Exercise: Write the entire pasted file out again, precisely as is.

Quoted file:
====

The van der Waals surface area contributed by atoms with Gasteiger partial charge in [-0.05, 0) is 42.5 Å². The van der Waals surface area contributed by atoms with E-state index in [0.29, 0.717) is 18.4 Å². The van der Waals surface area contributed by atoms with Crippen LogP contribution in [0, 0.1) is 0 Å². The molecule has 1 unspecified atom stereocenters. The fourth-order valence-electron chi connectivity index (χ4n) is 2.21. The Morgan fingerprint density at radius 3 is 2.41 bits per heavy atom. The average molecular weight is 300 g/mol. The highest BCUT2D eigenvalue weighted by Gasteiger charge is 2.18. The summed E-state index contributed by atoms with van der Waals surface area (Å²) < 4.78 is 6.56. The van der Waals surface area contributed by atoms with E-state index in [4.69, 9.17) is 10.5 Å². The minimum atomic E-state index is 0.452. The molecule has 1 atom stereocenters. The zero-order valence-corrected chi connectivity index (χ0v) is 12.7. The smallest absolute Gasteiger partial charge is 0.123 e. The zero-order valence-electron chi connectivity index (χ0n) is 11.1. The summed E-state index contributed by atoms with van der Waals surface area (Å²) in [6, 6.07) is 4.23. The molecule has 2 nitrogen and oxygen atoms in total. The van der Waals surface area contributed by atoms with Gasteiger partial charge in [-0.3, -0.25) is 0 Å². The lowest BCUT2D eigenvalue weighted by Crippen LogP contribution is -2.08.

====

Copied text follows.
The van der Waals surface area contributed by atoms with Gasteiger partial charge in [-0.05, 0) is 42.5 Å². The van der Waals surface area contributed by atoms with E-state index in [0.29, 0.717) is 18.4 Å². The van der Waals surface area contributed by atoms with Crippen LogP contribution in [0, 0.1) is 0 Å². The molecule has 1 unspecified atom stereocenters. The fourth-order valence-electron chi connectivity index (χ4n) is 2.21. The Morgan fingerprint density at radius 3 is 2.41 bits per heavy atom. The average molecular weight is 300 g/mol. The highest BCUT2D eigenvalue weighted by Gasteiger charge is 2.18. The summed E-state index contributed by atoms with van der Waals surface area (Å²) < 4.78 is 6.56. The van der Waals surface area contributed by atoms with E-state index in [4.69, 9.17) is 10.5 Å². The minimum atomic E-state index is 0.452. The molecule has 1 atom stereocenters. The zero-order valence-corrected chi connectivity index (χ0v) is 12.7. The smallest absolute Gasteiger partial charge is 0.123 e. The zero-order valence-electron chi connectivity index (χ0n) is 11.1. The summed E-state index contributed by atoms with van der Waals surface area (Å²) in [6, 6.07) is 4.23. The molecule has 2 nitrogen and oxygen atoms in total. The van der Waals surface area contributed by atoms with Gasteiger partial charge in [-0.3, -0.25) is 0 Å². The lowest BCUT2D eigenvalue weighted by Crippen LogP contribution is -2.08.